eliminating the \u201cCHARACTER SET utf8\u201d portion of the CREATE DATABASE command. 
The fact that you\u2019re setting your database to store Unicode4 text is important because Unicode allows you 
to store accented characters, which customer names and addresses might contain. For this reason, you\u2019ll 
want your database to support the storage of Unicode text. Django also has a very adept 
internationalization framework, so you can display your web site in more than just one language. I\u2019m not 
going to cover the Django internationalization framework in this book, but if you ever want to start selling 
your products in, say, Russian, using the Cyrillic alphabet, you\u2019ll need your database to support Unicode 
text. You might want to look into the pros and cons of UTF-8 in your database, as well as how the collation 
affects your own business requirements. You can read more about the collation settings of your database 
in the MySQL documentation5. 
The easiest way to configure this is to add this setting when you create the database. This will ensure that 
all tables created, by default, use UTF-8 to store their data and return query results with the UTF-8 
character set. 
Now that we have our database set up and our ecomstore user configured, open up your file in your project. Start scrolling down... close to the top, you should see a list of database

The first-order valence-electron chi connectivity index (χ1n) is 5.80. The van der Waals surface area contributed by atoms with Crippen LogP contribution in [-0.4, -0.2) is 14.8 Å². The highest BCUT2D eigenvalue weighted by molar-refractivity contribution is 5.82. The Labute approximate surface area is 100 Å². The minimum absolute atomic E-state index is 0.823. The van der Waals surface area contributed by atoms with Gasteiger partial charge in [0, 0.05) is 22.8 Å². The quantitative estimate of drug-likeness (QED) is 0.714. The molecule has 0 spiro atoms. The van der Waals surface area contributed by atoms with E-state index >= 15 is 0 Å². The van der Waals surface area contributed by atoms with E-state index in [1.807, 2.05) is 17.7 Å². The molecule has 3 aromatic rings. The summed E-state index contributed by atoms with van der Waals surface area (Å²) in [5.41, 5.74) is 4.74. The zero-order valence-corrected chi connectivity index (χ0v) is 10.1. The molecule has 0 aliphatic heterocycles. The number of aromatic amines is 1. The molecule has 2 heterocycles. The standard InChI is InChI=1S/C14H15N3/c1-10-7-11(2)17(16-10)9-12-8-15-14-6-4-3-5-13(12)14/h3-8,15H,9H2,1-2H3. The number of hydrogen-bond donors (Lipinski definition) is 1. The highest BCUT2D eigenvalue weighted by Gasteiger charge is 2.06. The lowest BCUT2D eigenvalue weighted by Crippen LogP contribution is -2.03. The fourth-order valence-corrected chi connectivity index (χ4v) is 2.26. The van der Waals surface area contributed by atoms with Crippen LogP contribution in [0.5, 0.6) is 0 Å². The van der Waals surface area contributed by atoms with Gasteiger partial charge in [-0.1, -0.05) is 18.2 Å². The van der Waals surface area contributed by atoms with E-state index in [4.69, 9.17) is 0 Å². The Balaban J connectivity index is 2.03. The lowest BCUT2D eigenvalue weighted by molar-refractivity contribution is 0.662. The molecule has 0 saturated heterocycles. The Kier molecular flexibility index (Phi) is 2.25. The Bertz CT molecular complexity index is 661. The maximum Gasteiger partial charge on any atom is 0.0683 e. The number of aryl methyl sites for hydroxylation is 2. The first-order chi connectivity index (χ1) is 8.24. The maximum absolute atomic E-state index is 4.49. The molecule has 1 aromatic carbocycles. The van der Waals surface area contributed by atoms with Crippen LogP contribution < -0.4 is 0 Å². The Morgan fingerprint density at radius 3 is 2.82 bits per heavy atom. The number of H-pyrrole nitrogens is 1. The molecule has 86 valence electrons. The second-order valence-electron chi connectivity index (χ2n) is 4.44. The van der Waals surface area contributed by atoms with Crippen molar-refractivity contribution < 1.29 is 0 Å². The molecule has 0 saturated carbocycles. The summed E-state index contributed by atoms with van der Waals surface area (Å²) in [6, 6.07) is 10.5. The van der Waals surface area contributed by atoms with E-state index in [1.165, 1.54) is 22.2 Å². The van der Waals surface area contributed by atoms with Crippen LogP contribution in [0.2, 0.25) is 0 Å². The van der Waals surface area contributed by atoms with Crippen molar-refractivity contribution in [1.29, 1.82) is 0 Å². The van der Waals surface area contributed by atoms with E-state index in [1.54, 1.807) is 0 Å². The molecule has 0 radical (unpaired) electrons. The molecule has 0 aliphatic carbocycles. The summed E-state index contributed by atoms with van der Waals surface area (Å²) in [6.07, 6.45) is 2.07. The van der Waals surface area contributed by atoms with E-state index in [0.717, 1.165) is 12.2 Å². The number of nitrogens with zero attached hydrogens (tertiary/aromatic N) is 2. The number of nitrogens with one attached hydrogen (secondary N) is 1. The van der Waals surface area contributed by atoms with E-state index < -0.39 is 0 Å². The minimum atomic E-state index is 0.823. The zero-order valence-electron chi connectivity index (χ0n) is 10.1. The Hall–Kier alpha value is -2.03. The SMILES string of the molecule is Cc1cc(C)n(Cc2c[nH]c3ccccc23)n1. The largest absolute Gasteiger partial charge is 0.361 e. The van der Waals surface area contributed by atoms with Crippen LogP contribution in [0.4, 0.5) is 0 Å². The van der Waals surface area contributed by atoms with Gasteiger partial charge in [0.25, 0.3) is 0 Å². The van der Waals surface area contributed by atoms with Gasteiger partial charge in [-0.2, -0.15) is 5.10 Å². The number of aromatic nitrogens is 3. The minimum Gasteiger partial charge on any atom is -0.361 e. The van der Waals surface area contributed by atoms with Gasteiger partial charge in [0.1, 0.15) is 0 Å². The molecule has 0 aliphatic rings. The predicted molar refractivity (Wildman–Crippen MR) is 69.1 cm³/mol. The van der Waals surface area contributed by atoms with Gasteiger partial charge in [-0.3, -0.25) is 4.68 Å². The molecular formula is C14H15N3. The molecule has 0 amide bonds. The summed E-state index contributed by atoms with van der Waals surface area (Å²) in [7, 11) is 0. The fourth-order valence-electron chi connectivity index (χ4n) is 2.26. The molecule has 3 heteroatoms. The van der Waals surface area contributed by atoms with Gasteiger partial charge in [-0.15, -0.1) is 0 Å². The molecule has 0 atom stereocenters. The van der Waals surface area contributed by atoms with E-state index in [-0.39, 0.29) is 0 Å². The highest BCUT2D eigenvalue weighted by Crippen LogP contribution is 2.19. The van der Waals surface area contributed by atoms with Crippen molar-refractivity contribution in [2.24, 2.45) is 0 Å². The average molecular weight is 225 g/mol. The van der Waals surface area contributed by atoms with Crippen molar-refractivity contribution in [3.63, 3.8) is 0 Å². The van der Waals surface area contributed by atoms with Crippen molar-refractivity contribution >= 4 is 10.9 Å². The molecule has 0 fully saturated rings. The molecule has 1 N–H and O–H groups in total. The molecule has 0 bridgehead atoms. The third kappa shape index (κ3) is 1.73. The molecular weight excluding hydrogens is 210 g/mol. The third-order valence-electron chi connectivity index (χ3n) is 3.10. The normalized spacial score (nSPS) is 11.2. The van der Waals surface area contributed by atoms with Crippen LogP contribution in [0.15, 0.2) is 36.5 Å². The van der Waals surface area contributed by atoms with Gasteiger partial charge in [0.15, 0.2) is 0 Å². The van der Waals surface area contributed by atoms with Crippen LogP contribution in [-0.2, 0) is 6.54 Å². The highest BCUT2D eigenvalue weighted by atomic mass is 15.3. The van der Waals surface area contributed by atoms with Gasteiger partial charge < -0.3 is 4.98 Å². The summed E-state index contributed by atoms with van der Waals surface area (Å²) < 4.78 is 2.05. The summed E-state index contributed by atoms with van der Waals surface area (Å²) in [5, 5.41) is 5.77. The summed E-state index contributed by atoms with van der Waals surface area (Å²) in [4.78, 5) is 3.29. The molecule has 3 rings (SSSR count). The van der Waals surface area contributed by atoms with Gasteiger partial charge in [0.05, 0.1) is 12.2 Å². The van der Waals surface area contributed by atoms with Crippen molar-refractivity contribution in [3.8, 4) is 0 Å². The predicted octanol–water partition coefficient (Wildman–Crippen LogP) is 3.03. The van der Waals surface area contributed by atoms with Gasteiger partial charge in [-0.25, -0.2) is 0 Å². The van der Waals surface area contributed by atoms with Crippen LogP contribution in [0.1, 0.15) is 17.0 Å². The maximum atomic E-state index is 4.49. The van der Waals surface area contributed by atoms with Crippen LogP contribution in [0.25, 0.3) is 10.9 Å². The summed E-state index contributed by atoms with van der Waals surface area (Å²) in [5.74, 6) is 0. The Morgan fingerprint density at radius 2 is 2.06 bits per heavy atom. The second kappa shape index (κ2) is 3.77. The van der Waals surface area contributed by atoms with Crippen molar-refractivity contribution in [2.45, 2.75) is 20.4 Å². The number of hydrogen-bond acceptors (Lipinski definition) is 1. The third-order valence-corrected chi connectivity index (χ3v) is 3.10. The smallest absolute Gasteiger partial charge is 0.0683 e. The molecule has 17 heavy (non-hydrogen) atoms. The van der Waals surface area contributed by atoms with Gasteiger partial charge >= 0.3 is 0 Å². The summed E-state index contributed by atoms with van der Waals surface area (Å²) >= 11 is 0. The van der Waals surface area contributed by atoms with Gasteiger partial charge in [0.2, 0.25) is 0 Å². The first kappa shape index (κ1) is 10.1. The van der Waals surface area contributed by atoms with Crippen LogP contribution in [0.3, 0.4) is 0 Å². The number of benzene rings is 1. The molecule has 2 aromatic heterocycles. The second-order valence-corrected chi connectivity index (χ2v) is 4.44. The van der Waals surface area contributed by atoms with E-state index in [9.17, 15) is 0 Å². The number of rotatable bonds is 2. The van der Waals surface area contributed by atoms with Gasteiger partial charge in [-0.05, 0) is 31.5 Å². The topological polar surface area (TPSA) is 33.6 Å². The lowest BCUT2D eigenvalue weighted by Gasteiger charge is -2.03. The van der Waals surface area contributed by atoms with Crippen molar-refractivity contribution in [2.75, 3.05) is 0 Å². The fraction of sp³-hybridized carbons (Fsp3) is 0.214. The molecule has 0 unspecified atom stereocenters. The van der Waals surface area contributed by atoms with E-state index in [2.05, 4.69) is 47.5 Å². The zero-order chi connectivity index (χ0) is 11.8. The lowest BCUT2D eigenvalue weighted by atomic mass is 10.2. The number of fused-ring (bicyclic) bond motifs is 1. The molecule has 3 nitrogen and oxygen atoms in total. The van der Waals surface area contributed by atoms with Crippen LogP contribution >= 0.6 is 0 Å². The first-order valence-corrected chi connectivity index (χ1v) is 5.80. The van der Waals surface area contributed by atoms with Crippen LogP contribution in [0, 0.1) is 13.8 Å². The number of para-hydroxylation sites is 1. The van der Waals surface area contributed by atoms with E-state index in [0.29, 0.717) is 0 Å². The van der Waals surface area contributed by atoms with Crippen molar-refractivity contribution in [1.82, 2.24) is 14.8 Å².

settings, starting with DATABASE_, all in caps. The settings should all be empty strings. Based on the 
database you just created, change the values to read as follows: 
DATABASE_ENGINE = 'mysql' # 'postgresql_psycopg2',... 
DATABASE_NAME = 'ecomstore' # Or path to database file... 
DATABASE_USER = 'username' # Not used with sqlite3. 
DATABASE_PASSWORD = 'password' # Not used with sqlite3. 
DATABASE_HOST = '' # Set to empty string for localhost.... 
DATABASE_PORT = '' # Set to empty string for default... 
Provided that you\u2019ve got your MySQL server installed locally, you can leave the host and port blank 
(it will assume localhost and the MySQL default port of 3306). 
The file includes a dbshell utility that will enter a MySQL command shell within your 
project\u2019s database, and it provides a means for you to test your database connection. Back in your 
system\u2019s shell, in your project\u2019s root, type the following: 
$ python dbshell 
This command should drop you into the MySQL command shell. You\u2019re now connected as the user 
you just created, and, as you had intended, you\u2019re